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  • Level: GCSE
  • Subject: Maths
  • Word count: 2334

The Distribution of Daises, Plantains, Moss and Grass.

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        Ecology Investigation                 



I aim to find out the distribution of daises, plantains, moss and grass. I will measure the distribution in two different area’s of the school ground; the first area is in front of the dining hall where there is plenty of sunlight, the area is trampled frequently, I labelled this area DH for Dinner Hall. The second area is in front of School House boarding house, there are lots of tall trees here, so there is a light difference between the two areas, this area also gets trampled quite a lot. We labelled this area SH for School House.


I predict that in the open area there will be more grass and daises than in the shaded area. The reason for this is that the plants with a small surface area require more sunshine than plants with a large surface area to create the same amount of chemical energy by photosynthesis. In the shaded area in front of School House (SH) I expect to find moss and plantains, plants having a large surface area are able to process the shaded sunlight more efficiently.


For my investigation I will take at least 20 quadrates from each of these areas.

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After completing the moisture content I did the humus content, this measures the amount of dead animal and plant material in soil. I did this by putting the remaining soil from the moisture experiment into a crucible. It was heated for half an hour on a strong flame and all the humus burned off leaving just pure soil.



In the test to find the pH of the soil, the indicator turned the water a murky green in both cases, indicating an alkaline solution and when I checked it on the pH scale it was a pH10.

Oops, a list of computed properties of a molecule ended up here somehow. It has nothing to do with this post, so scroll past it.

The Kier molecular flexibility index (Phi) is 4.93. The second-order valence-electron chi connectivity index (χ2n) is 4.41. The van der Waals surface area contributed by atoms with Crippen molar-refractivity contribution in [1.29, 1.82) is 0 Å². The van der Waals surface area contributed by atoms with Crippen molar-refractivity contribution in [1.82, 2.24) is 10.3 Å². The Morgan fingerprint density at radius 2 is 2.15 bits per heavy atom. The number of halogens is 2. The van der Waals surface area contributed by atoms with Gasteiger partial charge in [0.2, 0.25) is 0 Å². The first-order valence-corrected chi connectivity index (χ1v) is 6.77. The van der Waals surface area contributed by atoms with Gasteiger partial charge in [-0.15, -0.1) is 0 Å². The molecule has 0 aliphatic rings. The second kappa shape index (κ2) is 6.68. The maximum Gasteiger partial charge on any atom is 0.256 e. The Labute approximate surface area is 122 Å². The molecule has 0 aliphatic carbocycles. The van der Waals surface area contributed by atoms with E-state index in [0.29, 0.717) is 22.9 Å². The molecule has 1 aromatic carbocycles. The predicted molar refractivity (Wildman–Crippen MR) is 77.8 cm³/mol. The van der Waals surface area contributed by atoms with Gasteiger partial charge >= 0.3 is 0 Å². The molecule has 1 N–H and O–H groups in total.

Water Content

After the samples came out of the oven all the water had evaporated leaving dry soil, after weighing these were the results: -





If the soil weighs 8.0g after heating, then I take away 8.0 from 10.0 to give 2.0g, this is the amount of water lost from SH. I did the same with DH and these were the results I got: -





I can see from these figures that the percentages of water lost were: -






After being heated for half an hour over a strong flame, I weighed the remaining soil and I came out with the following set of results:





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My prediction for the Dining Hall area was correct in that there was a high percentage of grass (40%), but less daisies (9%) than expected. During the experiment I discovered large amounts of buck-weed (33%) among the grass, this plant has a small leaf surface area, therefore could be expected to thrive in this sunny place.

The results show that the narrower leafed plants i.e. plants with a small surface area, thrive in the sunshine but tend to do less well in shaded areas. Whereas moss and plants with a large surface area can thrive in reduced light conditions.


                          Robert Clark 11TL

                                     Windsor School  

Robert Clark 11TL                February 2002

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